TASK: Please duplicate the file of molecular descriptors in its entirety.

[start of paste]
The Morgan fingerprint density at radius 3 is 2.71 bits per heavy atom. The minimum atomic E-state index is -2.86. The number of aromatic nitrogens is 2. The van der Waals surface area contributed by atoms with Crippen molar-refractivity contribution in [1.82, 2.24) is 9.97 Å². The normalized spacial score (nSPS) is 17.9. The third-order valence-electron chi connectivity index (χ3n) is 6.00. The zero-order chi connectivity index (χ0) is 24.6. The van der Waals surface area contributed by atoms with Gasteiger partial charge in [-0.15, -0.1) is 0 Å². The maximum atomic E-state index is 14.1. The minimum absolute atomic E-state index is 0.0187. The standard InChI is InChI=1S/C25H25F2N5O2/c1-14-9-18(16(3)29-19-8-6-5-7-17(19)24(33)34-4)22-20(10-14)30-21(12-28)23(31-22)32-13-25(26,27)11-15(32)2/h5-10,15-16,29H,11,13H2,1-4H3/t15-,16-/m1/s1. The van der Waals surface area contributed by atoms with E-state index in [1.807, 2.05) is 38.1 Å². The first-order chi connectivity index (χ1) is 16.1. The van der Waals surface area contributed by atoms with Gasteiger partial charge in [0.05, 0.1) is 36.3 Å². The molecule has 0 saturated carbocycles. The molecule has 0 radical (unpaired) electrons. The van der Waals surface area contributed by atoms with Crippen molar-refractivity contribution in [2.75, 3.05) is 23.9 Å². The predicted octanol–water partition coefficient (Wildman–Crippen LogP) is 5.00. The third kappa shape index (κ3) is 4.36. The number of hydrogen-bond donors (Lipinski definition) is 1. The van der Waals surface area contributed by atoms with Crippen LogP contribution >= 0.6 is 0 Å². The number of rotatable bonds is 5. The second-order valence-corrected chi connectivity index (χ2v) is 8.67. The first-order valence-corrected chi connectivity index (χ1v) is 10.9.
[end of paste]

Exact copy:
The Morgan fingerprint density at radius 3 is 2.71 bits per heavy atom. The minimum atomic E-state index is -2.86. The number of aromatic nitrogens is 2. The van der Waals surface area contributed by atoms with Crippen molar-refractivity contribution in [1.82, 2.24) is 9.97 Å². The normalized spacial score (nSPS) is 17.9. The third-order valence-electron chi connectivity index (χ3n) is 6.00. The zero-order chi connectivity index (χ0) is 24.6. The van der Waals surface area contributed by atoms with Gasteiger partial charge in [-0.15, -0.1) is 0 Å². The maximum atomic E-state index is 14.1. The minimum absolute atomic E-state index is 0.0187. The standard InChI is InChI=1S/C25H25F2N5O2/c1-14-9-18(16(3)29-19-8-6-5-7-17(19)24(33)34-4)22-20(10-14)30-21(12-28)23(31-22)32-13-25(26,27)11-15(32)2/h5-10,15-16,29H,11,13H2,1-4H3/t15-,16-/m1/s1. The van der Waals surface area contributed by atoms with E-state index in [1.807, 2.05) is 38.1 Å². The first-order chi connectivity index (χ1) is 16.1. The van der Waals surface area contributed by atoms with Gasteiger partial charge in [0.05, 0.1) is 36.3 Å². The molecule has 0 saturated carbocycles. The molecule has 0 radical (unpaired) electrons. The van der Waals surface area contributed by atoms with Crippen molar-refractivity contribution in [2.75, 3.05) is 23.9 Å². The predicted octanol–water partition coefficient (Wildman–Crippen LogP) is 5.00. The third kappa shape index (κ3) is 4.36. The number of hydrogen-bond donors (Lipinski definition) is 1. The van der Waals surface area contributed by atoms with Crippen LogP contribution >= 0.6 is 0 Å². The number of rotatable bonds is 5. The second-order valence-corrected chi connectivity index (χ2v) is 8.67. The first-order valence-corrected chi connectivity index (χ1v) is 10.9.